A Transformed Earth
Indications of transformation of the earth’s ecosystems by human activities by early in the 21st century include
Despite globally high levels of resource use by human societies altogether, some societies consume vastly more resources than others. more than one fourth of the human population lives in poverty, and about 1 billion people are underfed.
The fossil record provides a useful perspective about “normal” extinction rates over earth history. Most of the time, the normal or “background” extinction rate has been about one species per thousand species present per thousand years. In other words, extinction is normally rare. In contrast, extinction rates today are 100 to 1000 times greater than the background extinction rates of the fossil record. This figure from the Millenium Ecosystem Assessment compares extinction rates in the fossil record, in the recent past, and estimates for the future (next hundred years).
The International Union for the Conservation of Nature (IUCN) [www.iucn.org] keeps track of which species are extinct, endangered, or threatened for ecosystems around the world. Their most recent assessment (2010) is figured below for six categories of animals. The percentage of species under threat ranges from 12 to 30%.
Threats to biodiversity come mainly from six kinds of activities:
In terrestrial ecosystems, one way to assess the extent of habitat transformation is to measure the amount of different biomes that have been converted from their original condition to human uses, such as through deforestation, plowing, or urbanization. The figure below (also from the IUCN) illustrates these estimates for the major terrestrial biomes. (Note that the negative conversion for temperate forest and steppe represents reforestation, indicating that biome restoration is underway in some regions.)
These transformation are accompanied by changes in the ecosystem services that are provided, since rates and magnitudes of ecosystem processes change when ecosystems are degraded. The Millenium Ecosystem Assessment estimated that 60% of ecosystem service are being degraded by the current intensity of human activities (see table below from the Millenium Ecosystem Assessment Synthesis report).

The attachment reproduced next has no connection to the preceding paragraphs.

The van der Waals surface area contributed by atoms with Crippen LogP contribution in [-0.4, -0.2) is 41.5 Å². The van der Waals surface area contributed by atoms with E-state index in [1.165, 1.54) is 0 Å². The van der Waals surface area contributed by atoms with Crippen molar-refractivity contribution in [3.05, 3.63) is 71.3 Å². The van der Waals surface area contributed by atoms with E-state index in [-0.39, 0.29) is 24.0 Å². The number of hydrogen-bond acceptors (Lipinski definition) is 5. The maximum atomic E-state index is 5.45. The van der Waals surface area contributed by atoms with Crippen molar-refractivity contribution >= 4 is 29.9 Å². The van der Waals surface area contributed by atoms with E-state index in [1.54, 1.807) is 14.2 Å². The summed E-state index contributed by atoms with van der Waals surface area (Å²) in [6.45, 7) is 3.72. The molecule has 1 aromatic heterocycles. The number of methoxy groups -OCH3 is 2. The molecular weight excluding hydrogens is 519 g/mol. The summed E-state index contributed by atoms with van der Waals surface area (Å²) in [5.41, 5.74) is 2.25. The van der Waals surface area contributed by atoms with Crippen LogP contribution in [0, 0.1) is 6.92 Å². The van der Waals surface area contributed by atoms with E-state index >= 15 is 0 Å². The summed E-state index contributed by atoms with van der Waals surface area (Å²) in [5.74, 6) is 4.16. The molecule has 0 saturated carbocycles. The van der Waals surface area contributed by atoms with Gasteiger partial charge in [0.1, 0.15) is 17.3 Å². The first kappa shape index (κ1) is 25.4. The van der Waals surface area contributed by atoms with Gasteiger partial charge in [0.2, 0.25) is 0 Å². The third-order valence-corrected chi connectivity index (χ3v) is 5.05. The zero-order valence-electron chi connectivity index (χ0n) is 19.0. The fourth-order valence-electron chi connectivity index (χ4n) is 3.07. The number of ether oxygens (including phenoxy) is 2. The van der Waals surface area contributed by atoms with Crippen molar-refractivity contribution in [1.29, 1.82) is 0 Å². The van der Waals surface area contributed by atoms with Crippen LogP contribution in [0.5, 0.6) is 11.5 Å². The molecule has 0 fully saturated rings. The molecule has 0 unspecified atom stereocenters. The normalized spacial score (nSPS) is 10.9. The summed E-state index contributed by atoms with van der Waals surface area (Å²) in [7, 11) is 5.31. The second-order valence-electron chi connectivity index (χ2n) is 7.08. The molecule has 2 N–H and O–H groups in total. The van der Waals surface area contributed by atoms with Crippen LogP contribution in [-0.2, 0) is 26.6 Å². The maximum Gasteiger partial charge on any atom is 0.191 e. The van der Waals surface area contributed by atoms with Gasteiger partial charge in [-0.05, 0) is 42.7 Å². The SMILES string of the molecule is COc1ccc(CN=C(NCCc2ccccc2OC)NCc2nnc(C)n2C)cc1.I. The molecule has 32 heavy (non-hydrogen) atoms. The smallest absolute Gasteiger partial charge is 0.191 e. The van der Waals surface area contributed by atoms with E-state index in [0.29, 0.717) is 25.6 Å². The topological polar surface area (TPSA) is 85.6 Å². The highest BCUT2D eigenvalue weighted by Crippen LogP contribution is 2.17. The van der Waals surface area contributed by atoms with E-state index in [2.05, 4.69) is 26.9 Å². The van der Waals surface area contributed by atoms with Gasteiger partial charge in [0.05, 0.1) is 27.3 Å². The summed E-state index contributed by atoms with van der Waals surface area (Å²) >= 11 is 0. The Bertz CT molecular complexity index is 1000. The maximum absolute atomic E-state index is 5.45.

The concept of the ecological footprint (EF), originally developed by William Rees and Mathis Wackernagel at the University of British Columbia, is an index that measures human impact on the earth through resource use and waste assimilation. The EF is expressed in terms of land area needed to generate a particular resource or absorb a particular waste. The EF calculations for human society as a whole suggest that the current human footprint exceeds the carrying capacity of the earth; the only way that this can work is if current consumption is undermining future carrying capacity. For example, in 2007, the average global EF was 2.7 hectares (about 7 acres) per person; the global biocapacity was estimated at 1.8 hectares (about 4.5 acres) per person. So there is a deficit. Citizens of different countries have vastly different ecological footprints, as illustrated in the map below (Wikimedia Commmons).
World map of average ecological footprint by country, data for 2007 from the Global Footprint Network (www.footprintnetwork.org)
Are we stuck with this deplorable situation? Not at all. There are numerous examples around the world demonstrating that a change to sustainable practices leads to a restoration of ecosystem services. Let’s consider marine ecosystems, which show many indications of excessive exploitation of fish and mollusk populations, coral reefs, and ocean-bottoms. More than half of the commercially significant marine species around the world have experienced collapse in populations from overharvesting. Nonetheless, in the small marine reserves, where fishing is not permitted at all, the response of species inside the reserve compared to outside the reserve can be substantial after just a few years. The figure below, from a global assessment by Worm et al. (2006), is based on 44 marine reserves and four large-scale fisheries closures. These protected areas showed an average 23% increase in species diversity (A, including fished and non-fished species), resulting in an increase in catch per unit effort (CPUE, panel B) outside the reserves. Resistance to disturbance of the protected areas increased resulting in greater stability and lower variability of species composition (panel C). Ecotourism increased within the reserves after they were established. This study shows that, at this point, it is still possible to recover biodiversity and ecosystem services if critical areas receive the appropriate protection and management.
Response ratios (comparing data for inside v. outside reserve, or after v. before protection) on a logarithmic scale. Solid versus open circles represent different statistical averaging methods. From Worm et al. (2006).
Referrences and Recommended Reading
Living Planet Report 2010 (http://www.footprintnetwork.org/en/index.php/GFN/page/2010_living_planet_report/) for summary of global ecological footprint analyses.
Millenium Ecosystem Assessment, 2005. Ecosystems and Human Well-being: Synthesis. Island Press, Washington, DC. This report by a global team of scholars summarizes the human impacts on a wide range of ecosystem properties and services.
Worm, B. et al. 2006. Impacts of biodiversity loss on ocean ecosystem services. Science vol. 314: 787-790.
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